North Sea oil and gas companies are being held up from maximising opportunities in fracking because of the Scottish Government’s moratorium on shale gas, claims a leading politician.
The Scottish Conservative’s energy spokesman and MSP candidate for Mid Scotland and Fife, Murdo Fraser, made the remarks as First Minister Nicola Sturgeon pledged to help Scottish firms secure contracts in the offshore renewables industry if her party is re-elected on May 5.
Rival parties have criticised the SNP’s policies toward the oil and gas sector in the past arguing not enough has been done to help the oil and gas sector.
Fraser said: “There is also an opportunity for North Sea Oil and Gas companies to diversify into unconventional onshore extraction, but the Scottish Government’s moratorium on fracking currently prevents these opportunities being developed.”
Sturgeon had claimed earlier this week she did not see the potential of offshore renewables as an “alternative to oil and gas” but rather an area where there is already an advantage to be taken.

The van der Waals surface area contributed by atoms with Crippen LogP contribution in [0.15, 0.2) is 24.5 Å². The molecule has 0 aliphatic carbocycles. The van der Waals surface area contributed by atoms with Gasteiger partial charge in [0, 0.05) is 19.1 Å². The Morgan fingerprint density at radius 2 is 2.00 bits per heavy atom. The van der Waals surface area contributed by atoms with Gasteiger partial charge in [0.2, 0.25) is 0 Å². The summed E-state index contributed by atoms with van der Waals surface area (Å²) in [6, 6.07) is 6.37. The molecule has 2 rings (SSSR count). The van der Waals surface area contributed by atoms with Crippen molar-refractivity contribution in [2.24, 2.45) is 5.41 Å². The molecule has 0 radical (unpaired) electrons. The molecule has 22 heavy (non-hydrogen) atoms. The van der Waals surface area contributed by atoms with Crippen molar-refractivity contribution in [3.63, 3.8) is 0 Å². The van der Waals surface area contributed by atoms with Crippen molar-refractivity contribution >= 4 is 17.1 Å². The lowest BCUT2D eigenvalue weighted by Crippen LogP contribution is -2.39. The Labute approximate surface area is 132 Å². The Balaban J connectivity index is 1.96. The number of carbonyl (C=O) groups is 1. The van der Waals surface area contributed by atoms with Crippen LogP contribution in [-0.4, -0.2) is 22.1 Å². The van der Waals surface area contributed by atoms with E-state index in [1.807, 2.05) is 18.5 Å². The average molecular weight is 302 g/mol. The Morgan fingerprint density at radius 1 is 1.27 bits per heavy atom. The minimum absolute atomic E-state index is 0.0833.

The politician highlighted Statoil’s Hywind project as an example of oil and gas companies now working in the offshore renewables sector.
But Fraser also hit out at the planning process for the renewables industry in Scotland which he claimed is “double that” in comparison to England.
He added: “Until we see that improve, we won’t see the opportunities open up.”
The Scottish Greens have heralded the comments from the First Minister as they called for a plan to be put in place for transition from oil and gas to offshore and onshore renewables.
Maggie Chapman, co-convener of the Scottish Greens and MSP candidate for the North East region, said her party had already outlined the potential jobs boost the renewables industry could harness.
Meanwhile, Scottish Liberal Democrat energy spokesman and MSP candidate for Orkney, Liam MacArthur, said It would “make sense” for the expertise of workers to be used in the growth of the renewables sector.
He said the move “wouldn’t be earth shattering” which made it difficult to understand why the SNP hadn’t “done it sooner”.
The politician added: “The SNPs’s approach to the marine renewables sector has also been underwhelming at best. They’ve left the £10 million allocated for the unattainable Saltire Prize to sit and gather dust in the government’s bank account.”